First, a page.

Patent statistics backgrounds

From Statistics Explained

Intellectual property rights and in particular patents provide a link between innovation, inventions and the marketplace. Applying for a patent makes an invention public, but at the same time gives it protection. A count of patents is one measure of a country’s inventive activity and also shows its capacity to exploit knowledge and translate it into potential economic gains.

In this context, indicators based on patent statistics are widely used to assess the inventive and innovative performance of a country. This article sketches the context and methodology of statistics on patent applications and grants in the European Union (EU) and some other European countries.

An analysis of the most recent EU data can be found in the Statistics explained dedicated to patent statistics.

Data sources and availability

From 2007 onwards, Eurostat’s production of European Patent Office (EPO) and United States Patent and Trademark Office (USPTO) data has been based on the EPO Worldwide statistical patent database. This was developed by the EPO in 2005, using their collection and knowledge of patent data.

European patent applications refer to applications filed directly under the European Patent Convention or to applications filed under the Patent Co-operation Treaty (PCT) and designated to the EPO (Euro-PCT), regardless of whether the patents are granted or not. For patent applications to the EPO all direct applications (EPO-direct) are taken into account, but among the PCT applications (applications following the procedure laid down by the PCT) made to the EPO, only those that have entered into the regional phase are counted. Patent applications are counted according to the priority date (the year in which they were filed anywhere in the world) at the EPO and are broken down according to the International patent classification (IPC). Applications are assigned to a country according to the inventor’s place of residence, using fractional counting if there are multiple inventors to avoid double counting. To normalise the data, the total number of applications at the EPO is divided by the national population and expressed in terms of patent applications per million inhabitants.

A patent application to the EPO can be valid in several countries and at most in all of the Contracting States of the European Patent Convention. In July 2009, the Convention was in force in 36 countries (all EU Member States plus Switzerland, Iceland, Liechtenstein, Norway, Monaco, San Marino, Croatia, the former Yugoslav Republic of Macedonia and Turkey). In addition to the Contracting States, three other countries (Albania, Serbia and Bosnia and Herzegovina) have concluded an ‘extension agreement’ with the EPO, by which these states can also be designated in a European patent application.

The falling trend in patent applications in the last years is linked to the length of patenting procedures and should not be interpreted as a real decline in patenting activity. For this reason the 2009 figures in Eurostat’s reference database are flagged as provisional or as estimates.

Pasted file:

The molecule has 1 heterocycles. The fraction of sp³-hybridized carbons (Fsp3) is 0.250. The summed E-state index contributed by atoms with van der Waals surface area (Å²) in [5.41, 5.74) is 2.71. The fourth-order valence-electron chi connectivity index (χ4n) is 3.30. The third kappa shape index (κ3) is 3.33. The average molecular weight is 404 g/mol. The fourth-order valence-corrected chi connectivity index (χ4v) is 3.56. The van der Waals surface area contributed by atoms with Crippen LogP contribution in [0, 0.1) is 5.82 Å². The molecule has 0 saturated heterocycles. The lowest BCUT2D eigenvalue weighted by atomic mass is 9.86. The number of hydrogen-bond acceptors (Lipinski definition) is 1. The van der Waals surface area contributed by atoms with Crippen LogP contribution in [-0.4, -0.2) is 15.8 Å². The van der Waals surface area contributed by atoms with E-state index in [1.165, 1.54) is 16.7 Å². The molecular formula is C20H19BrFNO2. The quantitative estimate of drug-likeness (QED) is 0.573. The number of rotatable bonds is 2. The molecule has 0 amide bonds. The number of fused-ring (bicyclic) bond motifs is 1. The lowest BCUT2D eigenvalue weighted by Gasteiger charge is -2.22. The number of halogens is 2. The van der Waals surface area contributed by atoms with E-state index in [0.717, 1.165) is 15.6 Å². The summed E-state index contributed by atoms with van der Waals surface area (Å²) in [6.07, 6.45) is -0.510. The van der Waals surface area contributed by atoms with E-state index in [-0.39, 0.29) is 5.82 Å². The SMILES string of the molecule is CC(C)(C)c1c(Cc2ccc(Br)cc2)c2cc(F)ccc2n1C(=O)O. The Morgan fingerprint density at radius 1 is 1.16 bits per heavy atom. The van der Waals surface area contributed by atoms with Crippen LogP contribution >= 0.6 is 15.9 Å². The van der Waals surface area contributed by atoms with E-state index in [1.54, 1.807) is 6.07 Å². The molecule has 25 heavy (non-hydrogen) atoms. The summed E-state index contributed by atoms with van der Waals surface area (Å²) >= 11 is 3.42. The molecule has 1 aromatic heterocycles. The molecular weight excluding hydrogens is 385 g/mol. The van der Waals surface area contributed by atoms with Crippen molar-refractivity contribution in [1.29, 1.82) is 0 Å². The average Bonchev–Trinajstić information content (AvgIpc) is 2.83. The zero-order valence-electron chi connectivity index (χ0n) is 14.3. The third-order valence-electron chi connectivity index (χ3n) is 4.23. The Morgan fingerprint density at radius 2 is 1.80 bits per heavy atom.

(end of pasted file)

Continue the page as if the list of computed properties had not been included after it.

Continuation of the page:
Patent indicators provide a measure of the innovative performance at country, firm or region level. Nevertheless, indicators are criticized as being “outdated”. This is due to the fact that information on patent applications is disclosed to the public 18 months or more after priority date. This issue is known as “timeliness”. In order to overcome this, Eurostat carried out a study where nowcasting methods have been discussed and developed.

The main purpose of this study it was to do the presentation of the existing methods for nowcasting of patent data to the European Patent Office (EPO) and the proposal of improved methods. An evaluation of these methods has been performed and conclusions regarding the most adequate methods for most of the countries have been drawn.

Moreover, an attempt to apply econometric models for nowcasting patent applications to the EPO was attempted as well as a comparison analysis. The existing econometric models are presented and 6 new models are detailed. A comparison analysis is performed and the strengths and weaknesses of each model is outlined.

In contrast to EPO data, the USPTO data refers to patents granted. Patents are allocated to the country of the inventor, using fractional counting in the case of multiple inventor countries. Comparisons between EPO and USPTO patents data should be interpreted with caution.


What is new?

Eurostat methods for the production of patent statistics

Over the last decade, Eurostat regularly increased and improved the dissemination of patent data with the production of new indicators on economic activities. The core of the work is linked to the European Research Area (ERA), and to the priorities of the Europe 2020 strategy. There is therefore a need to enhance the information available in patent databases.

In that context Eurostat, in collaboration with the Katholieke Universiteit Leuven (K.U. Leuven), developed and implemented several innovative methodologies to be applied on PATSTAT data. They relate to regionalisation of patentee and inventors addresses (according to the NUTS classification), sector allocation and name harmonisation of applicants as well as patenting by SMEs.


Patenting by SMEs Technology development in the EU-27: in search of SMEs contribution

The development of sector allocation methodologies has allowed to discern the large contribution of the business sector in the development of new technologies (measured by means of patent indicators). Given the wide acknowledgement of the importance of entrepreneurship – and hence the role of small and medium sized enterprises (SMEs) – for economic growth, additional exploration of patenting by SMEs is high on the policymakers’ agendas. At the same time, mapping and monitoring the contribution of various firm types in technological activity is a cumbersome exercise: it requires the introduction of additional data pertaining both to the size of firms and their (in) dependency status.

A number of recent studies have matched patent databases with financial directories in order to discern firm types among patent applicants. These studies have either limited themselves to a number of countries and/or have defined SMEs only in terms of size (and not dependency). The current study complements these recent efforts by outlining and applying a methodology that assesses the participation of SMEs in (patented) technology development on the level of the EU-27, based on both firm size and dependency information.